What are Research Information Management Systems?

Keeping Up With… Research Information Management Systems

What are Research Information Management Systems?

In a 2014 blog post, Lorcan Dempsey (OCLC Vice President, Membership and Research, Chief Strategist) wrote about Research Information Management Systems (RIMS) as a potential new service category for libraries. RIMS collect and store structured data about faculty research and scholarly activities for one institution, with the intention of repurposing the information in a variety of ways. Academic institutions in the U.S. and Canada are implementing systems such as Activity Insight, Pure, Converis, and Symplectic Elements, which track publications and scholarly activities of faculty. These systems give an overall picture of the research and scholarly enterprise of an institution, and they offer faculty tools for collaborating, publicizing their work, complying with policies (such as open access policies), and creating reports for faculty annual review or promotion and tenure.

It is important to note that RIMS is not the only name by which these systems are known. In Europe, where these systems were first developed and used, a more common term is Current Research Information Systems (CRIS). Other terms include “profile system” or “networking tool” and variations thereof.

Platforms and Standards

Several RIMS platforms are available and offer varying options. Many tools have particular strengths in one aspect of research information management, such as publication and grants management, faculty activity reporting, or collaboration and networking for research and scholarship. A useful Wikipedia article compares systems and provides information on their data sources and formats, interoperability and integration, functionality, controlled vocabulary or ontologies, and bibliometrics.

These systems are distinguished from other web-based networking sites such as LinkedIn or Google Scholar in terms of their authority (RIMS ingest data from authoritative sources) and metrics tools (such as Journal Impact Factor or Altmetrics). They also employ standards or common data formats for interoperability, enabling importation of external data and reuse of system data, such as for CV’s and biosketches, or to populate the institutional repository.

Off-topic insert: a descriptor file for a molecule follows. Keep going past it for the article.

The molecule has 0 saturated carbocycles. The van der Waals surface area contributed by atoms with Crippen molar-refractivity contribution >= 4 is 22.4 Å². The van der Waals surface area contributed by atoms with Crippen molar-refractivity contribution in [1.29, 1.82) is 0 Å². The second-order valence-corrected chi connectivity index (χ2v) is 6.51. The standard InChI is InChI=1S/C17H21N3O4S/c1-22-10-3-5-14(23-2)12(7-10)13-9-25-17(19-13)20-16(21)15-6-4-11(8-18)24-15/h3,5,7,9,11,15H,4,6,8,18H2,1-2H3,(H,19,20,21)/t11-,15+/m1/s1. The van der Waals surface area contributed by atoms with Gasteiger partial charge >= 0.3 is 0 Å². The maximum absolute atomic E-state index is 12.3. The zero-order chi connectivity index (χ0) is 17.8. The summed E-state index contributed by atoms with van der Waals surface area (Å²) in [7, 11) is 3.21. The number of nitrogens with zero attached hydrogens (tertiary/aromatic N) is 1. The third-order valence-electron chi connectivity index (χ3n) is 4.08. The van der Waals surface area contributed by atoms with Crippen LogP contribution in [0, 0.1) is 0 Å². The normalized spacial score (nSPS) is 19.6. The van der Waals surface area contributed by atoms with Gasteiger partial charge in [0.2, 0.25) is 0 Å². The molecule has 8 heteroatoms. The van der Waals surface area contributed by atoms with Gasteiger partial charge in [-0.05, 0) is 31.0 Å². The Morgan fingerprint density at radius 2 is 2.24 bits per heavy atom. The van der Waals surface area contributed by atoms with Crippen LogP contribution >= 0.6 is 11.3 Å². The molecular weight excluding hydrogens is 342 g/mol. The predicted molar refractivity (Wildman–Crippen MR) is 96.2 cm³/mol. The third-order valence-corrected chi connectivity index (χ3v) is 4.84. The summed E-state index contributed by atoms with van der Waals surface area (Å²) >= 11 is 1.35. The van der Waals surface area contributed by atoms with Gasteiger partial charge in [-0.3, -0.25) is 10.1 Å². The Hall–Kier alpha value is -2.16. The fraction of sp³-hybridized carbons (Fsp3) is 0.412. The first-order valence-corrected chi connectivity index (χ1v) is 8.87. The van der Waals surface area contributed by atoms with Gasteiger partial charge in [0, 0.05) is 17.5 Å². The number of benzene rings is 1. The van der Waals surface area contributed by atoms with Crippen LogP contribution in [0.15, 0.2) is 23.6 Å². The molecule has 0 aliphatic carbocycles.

Below are some of the more well-known RIMS in the U.S. and Canada. Many platforms offer more functionality than the descriptions below imply, and providers are regularly adding new features and modules. Some institutions choose to use one platform, while others use a combination of platforms for different purposes. Interoperability standards allow for multiple systems to communicate or export data to other systems.

Commercial Platforms

Converis, Pure, and Symplectic Elements offer robust functionality for publication and grant award management, and they are increasingly being used for faculty activity reporting.

Digital Measures and Data180 offer platforms for faculty activity reporting and CV creation.

Open Source Platforms

Profiles and VIVO are designed for research networking and collaboration, providing a web-based snapshot of faculty scholarship in an online profile and tools for finding expertise within research areas.

Standards and Metrics

Standards for RIMS are evolving. The CRIS community in Europe uses a common standard, CERIF (Common European Research Information Format), to support exchange of data between RIMS. The Consortia Advancing Standards in Research Administration Information (CASRAI) has developed a dictionary of common terms used in research administration information. In addition, RIMS can provide metrics from providers like Thomson Reuters (Research Analytics) and Elsevier (Snowball Metrics), or emerging alternatives (such as Altmetric). RIMS can also use ORCID (Open Researcher and Contributor ID) identifiers for author disambiguation.

Benefits and Challenges

RIMS benefit academic institutions through both their efficiency and their effectiveness. Providing a central repository of information about faculty scholarship and research activities, from which multiple outputs may be exported, allows for efficient capture and reuse of faculty data. RIMS can help increase the visibility of scholarship on campus, show trends in funding or research areas, and identify expertise for grant applications, interdisciplinary research collaboration, or campus communications. By capturing data from authoritative sources and offering tools for analytics and metrics, RIMS also address a strategic need on many campuses to show the effectiveness of academic programs.